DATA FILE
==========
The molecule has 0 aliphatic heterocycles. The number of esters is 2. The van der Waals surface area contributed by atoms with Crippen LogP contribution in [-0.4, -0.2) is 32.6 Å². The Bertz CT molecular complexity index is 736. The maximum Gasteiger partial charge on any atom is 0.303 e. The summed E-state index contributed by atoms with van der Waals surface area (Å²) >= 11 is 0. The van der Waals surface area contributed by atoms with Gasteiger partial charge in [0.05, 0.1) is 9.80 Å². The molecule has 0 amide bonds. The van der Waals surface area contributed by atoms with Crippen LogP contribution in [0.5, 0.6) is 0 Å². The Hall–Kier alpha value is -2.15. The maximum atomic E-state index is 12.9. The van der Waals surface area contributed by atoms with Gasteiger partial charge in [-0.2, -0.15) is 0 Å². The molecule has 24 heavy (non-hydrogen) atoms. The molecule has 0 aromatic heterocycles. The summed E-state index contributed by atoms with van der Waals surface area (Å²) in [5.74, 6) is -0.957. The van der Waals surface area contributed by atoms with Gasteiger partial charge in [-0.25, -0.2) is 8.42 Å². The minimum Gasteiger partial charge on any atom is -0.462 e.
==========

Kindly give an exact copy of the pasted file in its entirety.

The molecule has 0 aliphatic heterocycles. The number of esters is 2. The van der Waals surface area contributed by atoms with Crippen LogP contribution in [-0.4, -0.2) is 32.6 Å². The Bertz CT molecular complexity index is 736. The maximum Gasteiger partial charge on any atom is 0.303 e. The summed E-state index contributed by atoms with van der Waals surface area (Å²) >= 11 is 0. The van der Waals surface area contributed by atoms with Gasteiger partial charge in [0.05, 0.1) is 9.80 Å². The molecule has 0 amide bonds. The van der Waals surface area contributed by atoms with Crippen LogP contribution in [0.5, 0.6) is 0 Å². The Hall–Kier alpha value is -2.15. The maximum atomic E-state index is 12.9. The van der Waals surface area contributed by atoms with Gasteiger partial charge in [-0.2, -0.15) is 0 Å². The molecule has 24 heavy (non-hydrogen) atoms. The molecule has 0 aromatic heterocycles. The summed E-state index contributed by atoms with van der Waals surface area (Å²) in [5.74, 6) is -0.957. The van der Waals surface area contributed by atoms with Gasteiger partial charge in [-0.25, -0.2) is 8.42 Å². The minimum Gasteiger partial charge on any atom is -0.462 e.